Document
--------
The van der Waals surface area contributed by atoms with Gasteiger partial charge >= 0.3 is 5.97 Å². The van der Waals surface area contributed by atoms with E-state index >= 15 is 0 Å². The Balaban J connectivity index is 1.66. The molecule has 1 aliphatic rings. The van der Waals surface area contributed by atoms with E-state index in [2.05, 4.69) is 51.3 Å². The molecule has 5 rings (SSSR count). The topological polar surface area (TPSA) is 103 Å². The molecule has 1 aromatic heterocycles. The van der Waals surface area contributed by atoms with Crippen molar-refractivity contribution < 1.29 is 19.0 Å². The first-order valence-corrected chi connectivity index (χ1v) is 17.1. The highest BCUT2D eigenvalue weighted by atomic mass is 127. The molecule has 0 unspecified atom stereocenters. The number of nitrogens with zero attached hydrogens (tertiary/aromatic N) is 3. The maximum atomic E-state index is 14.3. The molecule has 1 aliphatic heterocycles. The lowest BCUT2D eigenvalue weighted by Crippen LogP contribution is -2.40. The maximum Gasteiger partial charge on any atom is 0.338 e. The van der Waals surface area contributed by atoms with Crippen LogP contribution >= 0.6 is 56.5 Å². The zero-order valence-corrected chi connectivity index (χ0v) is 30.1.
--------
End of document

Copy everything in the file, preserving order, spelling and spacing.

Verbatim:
The van der Waals surface area contributed by atoms with Gasteiger partial charge >= 0.3 is 5.97 Å². The van der Waals surface area contributed by atoms with E-state index >= 15 is 0 Å². The Balaban J connectivity index is 1.66. The molecule has 1 aliphatic rings. The van der Waals surface area contributed by atoms with E-state index in [2.05, 4.69) is 51.3 Å². The molecule has 5 rings (SSSR count). The topological polar surface area (TPSA) is 103 Å². The molecule has 1 aromatic heterocycles. The van der Waals surface area contributed by atoms with Crippen molar-refractivity contribution < 1.29 is 19.0 Å². The first-order valence-corrected chi connectivity index (χ1v) is 17.1. The highest BCUT2D eigenvalue weighted by atomic mass is 127. The molecule has 0 unspecified atom stereocenters. The number of nitrogens with zero attached hydrogens (tertiary/aromatic N) is 3. The maximum atomic E-state index is 14.3. The molecule has 1 aliphatic heterocycles. The lowest BCUT2D eigenvalue weighted by Crippen LogP contribution is -2.40. The maximum Gasteiger partial charge on any atom is 0.338 e. The van der Waals surface area contributed by atoms with Crippen LogP contribution >= 0.6 is 56.5 Å². The zero-order valence-corrected chi connectivity index (χ0v) is 30.1.